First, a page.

A Maryland appellate attorney makes a case for why the state's attorney general should not appeal a ruling granting Adnan Syed, of "Serial" podcast fame, a new trial.
Baltimore City Circuit Court Judge Martin Welch ruled last week that Adnan Syed, the subject of the blockbuster first season of the podcast "Serial," is entitled to a new trial on charges that he murdered fellow Baltimore County High School student Hae Min Lee in 1999. Within hours, the Maryland attorney general's office issued a statement indicating it saw "at least one ground that will need to be resolved by the appellate courts." But the ultimate decision whether to press an appeal rests with Attorney General Brian Frosh. Although it's likely that Mr. Syed would win any such appeal, I hope that Mr. Frosh will accept Judge Welch's ruling and step aside.
The strongest reason for the state to pursue an appeal is obvious: the Lee family's belief in Mr. Syed's guilt and their desire that he stay in prison, where he's been since his conviction in 2000. The interests of victims and their families are strong; a new trial would likely reopen old wounds for the Lees.
Recognizing this, I do not lightly suggest that Mr. Frosh forego an appeal. The key consideration here is time. The first level of appeal, undertaken before the Court of Special Appeals, is likely to take a year or more. The losing side can then petition the state's highest court, the Court of Appeals, for further review. A high-profile case like this one would likely have significant chances for such review. (Normally, in such a case, the Court of Appeals can bypass the Court of Special Appeals and take the appeal immediately. Unfortunately, under a 2010 decision of the Court of Appeals, bypass is unavailable for post-conviction cases like Mr. Syed's.)
The most likely result from that multi-year process will be a ruling affirming that Mr. Syed is entitled to a new trial. Judge Welch's decision to hold a new hearing will be entitled to great deference, as will his factual findings from that hearing.
If there is going to be a new trial, it is better for it to happen now rather than a few years from now. Last year, Mr. Frosh's office won a significant victory in Jones v. State, persuading the Court of Appeals that a defendant's delay can bar his right to seek a new trial. The idea is that, as time goes by, witnesses may die or move out of state, or their memories may fade, making prosecution difficult. As the most recent Adnan Syed hearing showed, the key witnesses are still available to testify; that may not be the case two years from now.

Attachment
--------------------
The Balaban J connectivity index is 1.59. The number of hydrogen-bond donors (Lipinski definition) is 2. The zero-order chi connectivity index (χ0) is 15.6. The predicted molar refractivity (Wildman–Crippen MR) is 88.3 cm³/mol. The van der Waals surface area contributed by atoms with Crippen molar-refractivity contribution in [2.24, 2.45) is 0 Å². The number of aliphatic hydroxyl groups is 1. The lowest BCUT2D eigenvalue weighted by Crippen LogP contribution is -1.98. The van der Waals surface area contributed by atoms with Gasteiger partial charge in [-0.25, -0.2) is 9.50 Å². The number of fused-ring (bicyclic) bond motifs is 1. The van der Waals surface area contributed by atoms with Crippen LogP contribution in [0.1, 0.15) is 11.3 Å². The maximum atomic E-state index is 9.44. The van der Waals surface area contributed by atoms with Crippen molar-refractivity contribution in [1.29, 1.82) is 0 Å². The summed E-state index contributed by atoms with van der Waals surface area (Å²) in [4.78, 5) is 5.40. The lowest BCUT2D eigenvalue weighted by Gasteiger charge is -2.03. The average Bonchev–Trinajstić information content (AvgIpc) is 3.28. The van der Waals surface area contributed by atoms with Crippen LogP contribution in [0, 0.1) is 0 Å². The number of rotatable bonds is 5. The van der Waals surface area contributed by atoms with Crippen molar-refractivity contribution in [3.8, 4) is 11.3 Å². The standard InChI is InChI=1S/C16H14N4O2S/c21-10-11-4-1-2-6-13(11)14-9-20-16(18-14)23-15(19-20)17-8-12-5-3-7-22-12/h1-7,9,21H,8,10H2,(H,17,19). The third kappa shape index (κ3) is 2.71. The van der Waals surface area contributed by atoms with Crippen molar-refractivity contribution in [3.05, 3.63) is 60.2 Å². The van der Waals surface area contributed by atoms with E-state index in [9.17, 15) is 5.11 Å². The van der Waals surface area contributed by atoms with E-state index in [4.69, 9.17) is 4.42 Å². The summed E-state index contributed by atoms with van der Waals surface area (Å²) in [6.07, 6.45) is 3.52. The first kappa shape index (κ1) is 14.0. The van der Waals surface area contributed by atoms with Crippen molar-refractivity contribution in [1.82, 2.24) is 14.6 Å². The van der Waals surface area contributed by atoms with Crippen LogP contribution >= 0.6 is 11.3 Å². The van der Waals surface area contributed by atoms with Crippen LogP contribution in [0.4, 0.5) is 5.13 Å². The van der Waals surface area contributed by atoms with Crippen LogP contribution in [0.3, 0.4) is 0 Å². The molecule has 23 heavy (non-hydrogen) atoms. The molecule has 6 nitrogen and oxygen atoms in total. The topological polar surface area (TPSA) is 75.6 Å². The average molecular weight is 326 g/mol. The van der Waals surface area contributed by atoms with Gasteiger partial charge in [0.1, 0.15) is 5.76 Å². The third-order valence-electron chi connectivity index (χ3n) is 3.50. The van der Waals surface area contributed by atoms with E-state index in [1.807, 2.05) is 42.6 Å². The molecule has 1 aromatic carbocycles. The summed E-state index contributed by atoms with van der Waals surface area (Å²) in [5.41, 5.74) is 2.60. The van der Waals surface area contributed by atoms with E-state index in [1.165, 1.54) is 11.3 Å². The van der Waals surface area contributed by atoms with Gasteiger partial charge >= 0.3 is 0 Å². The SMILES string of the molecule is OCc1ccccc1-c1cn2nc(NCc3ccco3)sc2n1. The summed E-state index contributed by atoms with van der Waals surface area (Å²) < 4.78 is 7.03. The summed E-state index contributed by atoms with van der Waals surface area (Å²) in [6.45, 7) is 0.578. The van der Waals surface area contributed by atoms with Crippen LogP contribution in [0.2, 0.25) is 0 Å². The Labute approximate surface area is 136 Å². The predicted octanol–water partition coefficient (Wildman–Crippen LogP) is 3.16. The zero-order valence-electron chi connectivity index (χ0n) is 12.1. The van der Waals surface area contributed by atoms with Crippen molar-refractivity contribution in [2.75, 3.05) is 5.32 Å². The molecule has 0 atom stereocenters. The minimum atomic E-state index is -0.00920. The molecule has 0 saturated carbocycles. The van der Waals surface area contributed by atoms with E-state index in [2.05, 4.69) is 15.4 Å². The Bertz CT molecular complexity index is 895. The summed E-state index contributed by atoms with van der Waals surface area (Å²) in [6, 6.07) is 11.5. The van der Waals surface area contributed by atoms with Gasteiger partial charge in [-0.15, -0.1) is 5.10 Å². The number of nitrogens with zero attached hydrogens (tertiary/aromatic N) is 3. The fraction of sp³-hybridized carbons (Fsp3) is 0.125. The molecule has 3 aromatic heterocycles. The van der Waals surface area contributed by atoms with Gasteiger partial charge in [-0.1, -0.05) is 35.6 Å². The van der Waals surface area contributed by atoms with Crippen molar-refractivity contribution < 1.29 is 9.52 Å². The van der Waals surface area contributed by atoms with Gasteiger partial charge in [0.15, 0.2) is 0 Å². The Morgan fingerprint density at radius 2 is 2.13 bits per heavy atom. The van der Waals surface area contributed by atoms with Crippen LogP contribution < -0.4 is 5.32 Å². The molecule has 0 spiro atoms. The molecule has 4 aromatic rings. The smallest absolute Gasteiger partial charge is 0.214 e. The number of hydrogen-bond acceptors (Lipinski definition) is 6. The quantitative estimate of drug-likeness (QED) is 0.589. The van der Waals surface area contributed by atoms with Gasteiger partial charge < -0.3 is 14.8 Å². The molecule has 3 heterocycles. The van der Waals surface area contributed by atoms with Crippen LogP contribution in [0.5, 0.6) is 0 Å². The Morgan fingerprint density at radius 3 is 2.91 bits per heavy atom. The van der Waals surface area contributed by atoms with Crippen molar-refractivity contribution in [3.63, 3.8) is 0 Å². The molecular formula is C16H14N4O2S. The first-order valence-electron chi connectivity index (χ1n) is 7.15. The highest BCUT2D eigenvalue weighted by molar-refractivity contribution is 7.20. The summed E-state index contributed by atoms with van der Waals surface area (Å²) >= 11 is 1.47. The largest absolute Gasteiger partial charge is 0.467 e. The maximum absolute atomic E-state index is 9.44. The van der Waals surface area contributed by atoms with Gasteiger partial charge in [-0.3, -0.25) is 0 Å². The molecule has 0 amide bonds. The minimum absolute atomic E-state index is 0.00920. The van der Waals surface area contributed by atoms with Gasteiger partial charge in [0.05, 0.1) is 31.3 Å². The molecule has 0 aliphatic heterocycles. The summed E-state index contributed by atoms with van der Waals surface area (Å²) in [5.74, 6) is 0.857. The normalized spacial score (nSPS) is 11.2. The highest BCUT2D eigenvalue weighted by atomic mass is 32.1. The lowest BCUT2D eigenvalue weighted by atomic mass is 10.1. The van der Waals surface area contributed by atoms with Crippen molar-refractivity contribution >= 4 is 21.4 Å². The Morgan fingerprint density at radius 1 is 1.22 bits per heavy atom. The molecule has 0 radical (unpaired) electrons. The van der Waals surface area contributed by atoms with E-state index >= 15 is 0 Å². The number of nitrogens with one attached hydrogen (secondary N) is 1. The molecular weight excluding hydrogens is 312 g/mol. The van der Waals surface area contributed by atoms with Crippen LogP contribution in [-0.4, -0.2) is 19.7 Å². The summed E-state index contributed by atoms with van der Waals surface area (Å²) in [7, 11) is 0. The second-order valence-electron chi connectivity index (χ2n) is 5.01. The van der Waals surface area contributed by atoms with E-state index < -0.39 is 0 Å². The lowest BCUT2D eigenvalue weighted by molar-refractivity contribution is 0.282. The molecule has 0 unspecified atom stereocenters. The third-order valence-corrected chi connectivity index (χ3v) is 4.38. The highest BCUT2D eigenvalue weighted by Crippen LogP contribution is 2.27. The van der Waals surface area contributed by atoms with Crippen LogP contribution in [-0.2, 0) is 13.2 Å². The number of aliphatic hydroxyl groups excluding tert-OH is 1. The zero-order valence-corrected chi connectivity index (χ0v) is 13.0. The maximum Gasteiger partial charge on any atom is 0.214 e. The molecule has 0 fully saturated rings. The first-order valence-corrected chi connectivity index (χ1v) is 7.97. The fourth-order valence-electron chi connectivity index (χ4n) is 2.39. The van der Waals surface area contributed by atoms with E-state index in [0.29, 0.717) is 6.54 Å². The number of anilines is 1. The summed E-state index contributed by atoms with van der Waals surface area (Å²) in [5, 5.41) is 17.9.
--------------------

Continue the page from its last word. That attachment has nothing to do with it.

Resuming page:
Even if the state were to overturn Judge Welch's decision on appeal, that would not be the end of the case. Judge Welch's ruling addresses only the narrow question of whether Mr. Syed's former trial counsel, the late Cristina Gutierrez, provided constitutionally ineffective assistance of counsel. Mr. Syed would still be entitled to request a new trial based on newly discovered evidence. Searching for evidence of Mr. Syed's innocence has become a cottage industry. Suffice it to say, Mr. Syed will have an unusually strong petition on that ground.
Let's say, however, that the state wins every remaining round. The Lees still will have been put through the wringer many more times in additional hearings. If the state does get that far, it likely will have proved its central thesis from the hearing — that the evidence against Mr. Syed was so strong that a new trial would inevitably lead to another conviction.
I, like Judge Welch, happen to disagree. But if the state wishes to press its "overwhelming evidence" theory, the best way to test it will be to hold a new trial as soon as possible. Mr. Frosh's decision whether to appeal will be among the most watched decisions of his career. I understand if he decides to appeal, but I urge him not to do so.